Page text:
Phillip Pullman Makes It Easy

No need to speculate about what Pullman’s stories are about when he keeps coming right out and saying things like this.

In Pullman’s trilogy, Lyra is the new-age Eve, and Will is the modern-day Adam. God is a wizened spent force of an “Authority”. And “The Fall” is to be celebrated as the defining moment of mankind, rather than the source of all worldly evil. Little wonder that His Dark Materials has been denounced by some religious zealots.

Pullman, though, expected more. I’ve been surprised by how little criticism I’ve got. Harry Potter’s been taking all the flak . . . the people – mainly from America’s Bible Belt – who complain that Harry Potter promotes Satanism or witchcraft obviously haven’t got enough in their lives. Meanwhile, I’ve been flying under the radar, saying things that are far more subversive than anything poor old Harry has said. My books are about killing God.

As a teenager, he fell in love with Paradise Lost. “Books I and II, when the angels have just been thrown into Hell after the war in Heaven. They plot a terrible revenge, to destroy, subvert and ruin the new world God has made.”

Pullman has no qualms with critics who label his books sacrilegious, so how does he describe himself? “If we’re talking on the scale of human life and the things we see around us, I’m an atheist. There’s no God here. There never was. But if you go out into the vastness of space, well, I’m not so sure. On that level, I’m an agnostic.

(interview in the Sydney Morning Herald)

Wouldn’t it be nice if Dan Brown was so straightforward?

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  • M. Cruz

    I read all three books and ‘The DaVinci Code’ was child’s play compared to this.

    They are excellently done. And the most God-hating things I have ever read in my life.

  • Adam Walter

    Or, he’s a man setting himself up as an authority in metaphysical matters and pridefully leading others down the wrong path. If I remember, Christ used to call these sorts of folks a “brood of vipers” and whatnot.

  • Ellen Collison

    No, a man who is lost and in need of grace and salvation, as are we all.

  • Adam Walter

    There’s no God here. There never was. But if you go out into the vastness of space, well, I’m not so sure. On that level, I’m an agnostic.

    What an idiot.

  • Jeffrey Overstreet

    I loved “The Golden Compass.” LOVED it. Loved the characters, the world, the detail, the weirdness. But then, reading book 2, I could feel the characterization slipping, the world becoming too bloated to remain compelling, and the agenda started taking over. And Book 3 was awful. It zigzagged between “dialogue” dominated by brash, bigoted statements about Christianity — specifically — and then long sections in which he introduced NEW characters, NEW species, NEW cultures, and seemed completely unconcerned with bringing things to a real conclusion until the last couple of chapters, when it was very clear the whole thing had been designed to commit an act of sacrilege.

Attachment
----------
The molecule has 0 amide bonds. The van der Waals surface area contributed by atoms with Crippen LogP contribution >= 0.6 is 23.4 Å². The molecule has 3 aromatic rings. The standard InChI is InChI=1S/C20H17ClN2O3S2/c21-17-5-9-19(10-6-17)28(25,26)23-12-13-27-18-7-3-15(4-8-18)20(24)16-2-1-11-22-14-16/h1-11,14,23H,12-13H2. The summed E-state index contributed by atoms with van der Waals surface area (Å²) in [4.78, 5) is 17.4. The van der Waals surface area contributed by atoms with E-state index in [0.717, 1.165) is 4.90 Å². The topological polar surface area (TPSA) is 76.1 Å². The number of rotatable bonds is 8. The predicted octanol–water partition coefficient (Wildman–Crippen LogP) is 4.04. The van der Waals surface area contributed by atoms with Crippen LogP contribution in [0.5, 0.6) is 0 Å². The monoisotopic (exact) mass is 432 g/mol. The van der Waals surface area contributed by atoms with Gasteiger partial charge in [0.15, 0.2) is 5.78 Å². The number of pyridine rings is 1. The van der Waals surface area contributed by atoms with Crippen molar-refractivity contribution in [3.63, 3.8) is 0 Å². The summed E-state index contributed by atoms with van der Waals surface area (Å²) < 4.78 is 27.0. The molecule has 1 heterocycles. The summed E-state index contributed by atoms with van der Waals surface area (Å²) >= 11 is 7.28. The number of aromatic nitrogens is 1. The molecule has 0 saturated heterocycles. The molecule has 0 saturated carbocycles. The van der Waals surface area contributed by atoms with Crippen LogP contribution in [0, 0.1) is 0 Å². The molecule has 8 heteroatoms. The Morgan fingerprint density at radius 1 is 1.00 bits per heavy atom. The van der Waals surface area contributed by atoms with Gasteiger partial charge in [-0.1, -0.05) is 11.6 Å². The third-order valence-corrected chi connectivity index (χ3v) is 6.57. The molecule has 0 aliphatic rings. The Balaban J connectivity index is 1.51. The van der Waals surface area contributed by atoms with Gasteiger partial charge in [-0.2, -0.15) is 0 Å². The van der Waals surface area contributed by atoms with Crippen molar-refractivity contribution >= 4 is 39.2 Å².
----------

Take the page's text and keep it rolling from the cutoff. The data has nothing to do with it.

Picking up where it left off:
• Levi

    I hear ya Gene but I disagree with one thing. Pullman’s books are not well-written. Maybe they’re technically good and his world is pretty original. But even before I knew his whole athiest agenda – I couldn’t stand the books.

    I was very excited when I bought The Golden Compass. It looked right up my alley. Massive dissapointment. Pullman’s characters are unloveable and boring. His writing has no sense of mystery or wonder. Aside from a few exciting moments the book was a chore.

  • Gene Branaman

    Since I read the books in 2001, I’ve been trying to spread the word to folks why they’re so vile. But, as Pullman says, folks are so focused on Harry Potter (which are written by a professed Christian), His Dark Materials just doesn’t register. It’s not even a blip on their radar. When I explain the problems with HDM to people, they shake their heads & go off on Harry Potter. Perhaps the release of the film version will change that? (BTW, last I’d heard, they’d decided to dumb down the religious aspects of the film version. I don’t know if that’s still the case.)

    The insidious thing is that Pullman just comes out & specifically says that he wants to keep people (kids especially) from believing in God & the books are so well-written that they could easily persuade folks who don’t know their faith to leave it.

    So your headline is absolutely spot on, Jeffrey. But how do we get our fellow Christians to get on board?

  • Levi

    The worst thing about Pullman is that he’s not an honest athiest. He writes these books that take a hatchet to everything that is beautiful and good and sums it up with a happy ending. “God is dead. And they lived happily ever after.” It’s wrong on so many levels.

    I think that’s why I still respect Woody Allen after all these years – a person who could not have a more different world view from me. Allen is honest. He doesn’t believe in God but, unlike Pullman, recognises the implications. His movies are about the horror of a universe without God. He doesn’t celebrate the death of God, he mourns it.

    Pullman seems to be so preoccupied with cutting down Christianity and God that he doesn’t realize that he’s cutting down humanity in the process.